English Church Architecture -
ERISWELL, St. Lawrence (TL 724 780) (September 2005)
(Bedrock: Upper Cretaceous, Lower Chalk)
This church is largely the work of two periods, namely the late thirteenth century in the S. aisle and S. chapel, and the early to mid fourteenth in the W. tower, nave, chancel and N. porch. It will thus be described in two corresponding parts.
The aisle S. windows include one with original intersecting tracery (illustrated left) and one with renewed Y-tracery, while the aisle W. window has renewed cusped intersecting tracery. The S. doorway bears two renewed hollow-chamfered mouldings, there is a canopied recess for a tomb immediately to the east, and east again, beyond the intersecting window, there is an odd square window (also shown), low down, with tracery consisting of “a centre with four diagonally radiating cusped arches” (Pevsner), that probably once served the function of a lowside window. The S. chapel is lit by three S. lancets, of which the easternmost is wider and renewed, and an E. window with Y-tracery. The two-bay arcade from the chapel to the chancel, is formed of double-flat-chamfered arches springing from quatrefoil piers. The chapel and aisle roofs have been renewed but are of the type traced back by Cecil Hewett to c. 1220 at Coggeshall in Essex (Church Carpentry, pub. Phillimore, 1982), formed of collars with scissor braces above.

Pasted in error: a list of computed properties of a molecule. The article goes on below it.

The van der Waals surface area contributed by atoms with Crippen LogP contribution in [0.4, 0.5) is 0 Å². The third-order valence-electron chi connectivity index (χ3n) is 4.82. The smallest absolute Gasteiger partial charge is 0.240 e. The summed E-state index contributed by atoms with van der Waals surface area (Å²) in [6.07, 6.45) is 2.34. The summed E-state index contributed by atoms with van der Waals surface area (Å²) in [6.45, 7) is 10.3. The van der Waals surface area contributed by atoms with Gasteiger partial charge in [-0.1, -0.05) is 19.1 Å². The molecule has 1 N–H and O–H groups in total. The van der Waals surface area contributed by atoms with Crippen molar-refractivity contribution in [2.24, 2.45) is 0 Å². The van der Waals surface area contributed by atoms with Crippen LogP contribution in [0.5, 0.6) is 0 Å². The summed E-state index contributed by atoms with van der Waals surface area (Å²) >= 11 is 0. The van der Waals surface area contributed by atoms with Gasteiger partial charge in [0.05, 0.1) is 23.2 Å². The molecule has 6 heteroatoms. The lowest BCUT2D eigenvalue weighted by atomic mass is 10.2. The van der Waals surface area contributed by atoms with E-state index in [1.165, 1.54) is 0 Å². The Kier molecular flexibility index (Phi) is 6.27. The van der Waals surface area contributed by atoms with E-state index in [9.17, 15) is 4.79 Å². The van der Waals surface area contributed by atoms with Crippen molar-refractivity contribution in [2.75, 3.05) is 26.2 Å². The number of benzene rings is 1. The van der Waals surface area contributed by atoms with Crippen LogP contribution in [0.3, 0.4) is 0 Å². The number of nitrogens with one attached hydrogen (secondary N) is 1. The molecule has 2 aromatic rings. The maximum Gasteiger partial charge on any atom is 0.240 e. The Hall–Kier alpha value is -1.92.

Except for one with conventional reticulated tracery to the west of the porch, the church N. windows, like the S. window to the sanctuary where the chancel projects beyond the chapel, are formed of two trefoil-cusped lights each with an ungainly octfoil above. The chancel E. window (shown right) is composed of three cinquefoil-cusped lights, with intersecting ogee subarcuation of the lights in pairs and an irregular sexfoil in the head. The diagonally-buttressed tower (seen left, in the photograph of the church from the northeast) rises in two stages to battlements and two-light bell-openings with quatrefoils above; the W. wall features an ogee-cusped niche above a window formed of two small trefoiled lights (joined, but not enclosed in an encompassing arch), and a W. doorway with two sunk quadrant mouldings. Inside the church again, the three-bay aisle arcade consists of arches bearing two sunk quadrant mouldings springing from octagonal piers with prominent capitals. The chancel arch bears sunk quadrant mouldings above renewed responds, while the tower arch is really two arches, both flat chamfered, one each to east and west, built into the thickness of the wall in such a manner as to create a recessed soffit between.
Finally, of church furnishings there is little to say as they are mostly all new. However, the lean-to S. aisle roof is old and has nicely carved bosses, principal rafters and central purlin. Pace Pevsner, the attractive rood screen now appears wholly modern; it supports a fan-vaulted loft from which rise figures of Christ on the cross, watched over by St. Mary and St. John.